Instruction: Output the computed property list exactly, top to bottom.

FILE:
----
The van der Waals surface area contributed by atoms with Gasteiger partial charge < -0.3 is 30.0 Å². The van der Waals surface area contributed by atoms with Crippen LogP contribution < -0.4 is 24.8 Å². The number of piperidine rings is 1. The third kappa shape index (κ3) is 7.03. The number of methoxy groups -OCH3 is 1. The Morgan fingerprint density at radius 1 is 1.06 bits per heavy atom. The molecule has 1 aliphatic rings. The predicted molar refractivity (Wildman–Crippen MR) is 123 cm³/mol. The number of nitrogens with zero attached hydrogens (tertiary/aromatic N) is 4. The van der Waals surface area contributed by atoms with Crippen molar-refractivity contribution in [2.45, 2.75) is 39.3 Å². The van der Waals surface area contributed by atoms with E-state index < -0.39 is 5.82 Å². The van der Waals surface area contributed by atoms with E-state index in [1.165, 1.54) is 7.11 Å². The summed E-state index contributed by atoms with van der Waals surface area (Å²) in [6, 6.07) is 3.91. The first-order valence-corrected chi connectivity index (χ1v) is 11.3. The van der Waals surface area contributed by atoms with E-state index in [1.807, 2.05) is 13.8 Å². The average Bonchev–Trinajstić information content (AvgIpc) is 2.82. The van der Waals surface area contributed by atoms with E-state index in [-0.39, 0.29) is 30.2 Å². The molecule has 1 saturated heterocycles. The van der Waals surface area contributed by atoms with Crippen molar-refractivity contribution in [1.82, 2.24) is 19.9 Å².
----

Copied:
The van der Waals surface area contributed by atoms with Gasteiger partial charge < -0.3 is 30.0 Å². The van der Waals surface area contributed by atoms with Crippen LogP contribution < -0.4 is 24.8 Å². The number of piperidine rings is 1. The third kappa shape index (κ3) is 7.03. The number of methoxy groups -OCH3 is 1. The Morgan fingerprint density at radius 1 is 1.06 bits per heavy atom. The molecule has 1 aliphatic rings. The predicted molar refractivity (Wildman–Crippen MR) is 123 cm³/mol. The number of nitrogens with zero attached hydrogens (tertiary/aromatic N) is 4. The van der Waals surface area contributed by atoms with Crippen molar-refractivity contribution in [2.45, 2.75) is 39.3 Å². The van der Waals surface area contributed by atoms with E-state index < -0.39 is 5.82 Å². The van der Waals surface area contributed by atoms with E-state index in [1.165, 1.54) is 7.11 Å². The summed E-state index contributed by atoms with van der Waals surface area (Å²) in [6, 6.07) is 3.91. The first-order valence-corrected chi connectivity index (χ1v) is 11.3. The van der Waals surface area contributed by atoms with E-state index in [1.807, 2.05) is 13.8 Å². The average Bonchev–Trinajstić information content (AvgIpc) is 2.82. The van der Waals surface area contributed by atoms with E-state index in [-0.39, 0.29) is 30.2 Å². The molecule has 1 saturated heterocycles. The van der Waals surface area contributed by atoms with Crippen molar-refractivity contribution in [1.82, 2.24) is 19.9 Å².